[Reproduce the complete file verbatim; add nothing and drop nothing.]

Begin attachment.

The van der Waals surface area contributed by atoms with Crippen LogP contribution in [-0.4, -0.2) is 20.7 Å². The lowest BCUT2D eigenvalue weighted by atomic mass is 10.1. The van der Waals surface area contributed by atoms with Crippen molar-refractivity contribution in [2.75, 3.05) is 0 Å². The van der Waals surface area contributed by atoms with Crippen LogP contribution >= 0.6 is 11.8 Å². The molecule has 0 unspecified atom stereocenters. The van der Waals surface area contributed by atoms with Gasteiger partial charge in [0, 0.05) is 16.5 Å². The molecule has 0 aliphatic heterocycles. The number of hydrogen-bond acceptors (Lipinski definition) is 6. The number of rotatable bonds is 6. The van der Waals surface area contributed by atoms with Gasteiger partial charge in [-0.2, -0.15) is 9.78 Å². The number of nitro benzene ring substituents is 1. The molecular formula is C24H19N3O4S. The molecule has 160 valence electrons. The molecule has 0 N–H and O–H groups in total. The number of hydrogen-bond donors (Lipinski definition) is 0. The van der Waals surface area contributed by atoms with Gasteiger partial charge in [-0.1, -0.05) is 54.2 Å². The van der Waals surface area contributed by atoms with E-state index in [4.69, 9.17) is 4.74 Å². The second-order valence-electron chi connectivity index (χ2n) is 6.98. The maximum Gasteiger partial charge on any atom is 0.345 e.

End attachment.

The van der Waals surface area contributed by atoms with Crippen LogP contribution in [-0.4, -0.2) is 20.7 Å². The lowest BCUT2D eigenvalue weighted by atomic mass is 10.1. The van der Waals surface area contributed by atoms with Crippen molar-refractivity contribution in [2.75, 3.05) is 0 Å². The van der Waals surface area contributed by atoms with Crippen LogP contribution >= 0.6 is 11.8 Å². The molecule has 0 unspecified atom stereocenters. The van der Waals surface area contributed by atoms with Gasteiger partial charge in [0, 0.05) is 16.5 Å². The molecule has 0 aliphatic heterocycles. The number of hydrogen-bond acceptors (Lipinski definition) is 6. The number of rotatable bonds is 6. The van der Waals surface area contributed by atoms with Gasteiger partial charge in [-0.2, -0.15) is 9.78 Å². The number of nitro benzene ring substituents is 1. The molecular formula is C24H19N3O4S. The molecule has 160 valence electrons. The molecule has 0 N–H and O–H groups in total. The number of hydrogen-bond donors (Lipinski definition) is 0. The van der Waals surface area contributed by atoms with Gasteiger partial charge in [-0.1, -0.05) is 54.2 Å². The van der Waals surface area contributed by atoms with E-state index in [4.69, 9.17) is 4.74 Å². The second-order valence-electron chi connectivity index (χ2n) is 6.98. The maximum Gasteiger partial charge on any atom is 0.345 e.